Reasons Why a Home Birth May (or May Not) Be Advisable During the COVID-19 Pandemic

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With anxiety running high as a result of COVID-19, many mamas-to-be are left wondering if the hospital is in fact the safest place to give birth. Nowadays, with the multiple birthing options available, are at home births safer for the mom and baby involved? While at home births are thought of as safe for low-risk pregnancies, experts still maintain that hospital births are still the safest during COVID-19 as well.

However, many expecting mothers remain increasingly nervous about visiting hospitals with shortages of PPE let alone giving birth in one. In addition to the apprehension in regard to germs, many mamas are also nervous about the number of friends and family that can come and support in the hospital. The CDC has limited friends and family – cutting down families and supporters for those giving birth tremendously.

In order to help access all the information and opinions, we have laid out some important information regarding home births as well as hospital births for all you mamas out there!

1. Home births are associated with fewer maternal interventions

Planned home births have been associated with fewer maternal interventions, lower risk of maternal infection and third- or fourth-degree lacerations and tears. Being able to have more control over their birth experience is also appealing to some moms. Homebirth risks include fewer options for pain control, the possibility of needing hospital transport in case of complications and increased risk of perinatal death.

2. If a home birth is chosen, it must be planned in advance

It is important to note that safe home births need to be mapped out, says Leana Wen, M.D., a visiting professor at the Milken Institute School of Public Health and George Washington University. You’d need a licensed midwife (the American Academy of Pediatrics and ACOG recommend only midwives who are certified by the American Midwifery Certification Board), and if your current provider can’t or won’t support a home birth, that might require changing medical practices. You also need to stock up on supplies, like plastic-backed sheets, sterile gloves, and cord clamps. ACOG has additional guidelines for home births: Only moms carrying one baby, only deliveries between 37 and 41 weeks, only babies positioned for proper vaginal delivery and only if your labor started at home.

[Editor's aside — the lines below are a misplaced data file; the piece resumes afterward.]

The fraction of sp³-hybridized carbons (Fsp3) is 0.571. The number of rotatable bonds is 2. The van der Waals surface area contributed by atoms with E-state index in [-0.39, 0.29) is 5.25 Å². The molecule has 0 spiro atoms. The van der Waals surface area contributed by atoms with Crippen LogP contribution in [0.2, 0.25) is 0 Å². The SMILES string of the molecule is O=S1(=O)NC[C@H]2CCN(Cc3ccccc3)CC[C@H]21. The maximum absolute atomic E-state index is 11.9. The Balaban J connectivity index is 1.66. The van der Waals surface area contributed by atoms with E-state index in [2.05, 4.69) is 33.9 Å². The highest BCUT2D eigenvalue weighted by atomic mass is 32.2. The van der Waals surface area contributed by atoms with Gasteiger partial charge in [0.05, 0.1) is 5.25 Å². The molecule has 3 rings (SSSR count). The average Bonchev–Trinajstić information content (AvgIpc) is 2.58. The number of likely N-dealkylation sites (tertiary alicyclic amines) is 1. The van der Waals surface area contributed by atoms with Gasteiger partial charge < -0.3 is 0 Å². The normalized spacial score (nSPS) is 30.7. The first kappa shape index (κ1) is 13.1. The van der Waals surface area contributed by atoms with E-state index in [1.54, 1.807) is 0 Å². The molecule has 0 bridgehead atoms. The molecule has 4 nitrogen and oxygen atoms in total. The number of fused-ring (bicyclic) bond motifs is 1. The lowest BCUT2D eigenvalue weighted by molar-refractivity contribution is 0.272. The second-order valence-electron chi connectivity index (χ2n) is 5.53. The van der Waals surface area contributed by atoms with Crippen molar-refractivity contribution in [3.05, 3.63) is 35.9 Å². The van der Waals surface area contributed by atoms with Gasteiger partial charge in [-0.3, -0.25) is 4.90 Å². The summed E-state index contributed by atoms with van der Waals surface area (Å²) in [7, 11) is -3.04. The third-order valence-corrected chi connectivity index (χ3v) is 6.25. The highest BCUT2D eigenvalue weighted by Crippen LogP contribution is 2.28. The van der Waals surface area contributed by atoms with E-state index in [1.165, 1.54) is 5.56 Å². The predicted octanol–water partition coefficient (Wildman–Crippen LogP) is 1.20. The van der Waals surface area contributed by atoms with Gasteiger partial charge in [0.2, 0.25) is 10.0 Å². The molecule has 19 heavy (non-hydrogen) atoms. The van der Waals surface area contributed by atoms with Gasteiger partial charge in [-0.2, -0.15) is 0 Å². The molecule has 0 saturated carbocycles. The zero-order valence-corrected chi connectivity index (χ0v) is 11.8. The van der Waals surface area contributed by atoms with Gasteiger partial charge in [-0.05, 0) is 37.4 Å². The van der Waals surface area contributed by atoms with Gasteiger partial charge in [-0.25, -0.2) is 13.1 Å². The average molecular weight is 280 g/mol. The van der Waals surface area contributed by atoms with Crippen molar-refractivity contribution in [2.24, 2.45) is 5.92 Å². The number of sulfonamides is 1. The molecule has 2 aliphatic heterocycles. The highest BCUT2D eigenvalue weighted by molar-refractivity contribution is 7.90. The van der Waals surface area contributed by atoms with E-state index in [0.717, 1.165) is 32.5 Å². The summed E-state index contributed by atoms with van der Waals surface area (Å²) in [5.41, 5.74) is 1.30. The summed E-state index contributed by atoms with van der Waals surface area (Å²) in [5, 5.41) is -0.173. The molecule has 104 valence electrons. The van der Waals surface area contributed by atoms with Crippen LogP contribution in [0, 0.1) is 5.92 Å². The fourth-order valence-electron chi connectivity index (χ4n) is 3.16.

3. The official statement of the ACOG is that hospital births are safer

However, the official statement of the ACOG maintains that hospitals or birthing centers are still the safest places to give birth.

The majority of experts agree, for several important reasons:

  1. If a complication comes up, you and your baby are already in the best place to receive care.

Home births can be safe for low-risk pregnancies. But even for healthy women, serious complications can arise that require being transferred to the hospital ASAP.

  1. Getting to the hospital in the middle of a home birth could be harder right now. Ambulances and EMTs in your area may already be overwhelmed, causing them to get to you slower than they normally would.
  2. Being brought to the hospital mid-labor for a complication also means you’d start out in the emergency room. That could put you in close proximity to people seeking medical attention for COVID-19 symptoms, placing you at greater risk for contracting the virus.

Additionally, if you plan on giving birth in a hospital you are not brought through the emergency room doors, but through a separate entrance keeping you away from all germs and potential infections.

If you switching to a home birth feels like the best option for you, start by talking with your care team. Your doctor or midwife can help you weigh your concerns and guide you to figuring out what is best for you and for your baby.

Shoshi S.
Shoshi is a graduate from Stern College for Women in New York City. Her areas of interest include policy, non-profit organizations, and administration. During winter 2018, she was a White House intern. Shoshi has also interned at the Simon Wiesenthal Center in Los Angeles and at Save the Children in New York. As a millennial, Shoshi brings a young and fresh perspective to the worlds of pregnancy and lactation.

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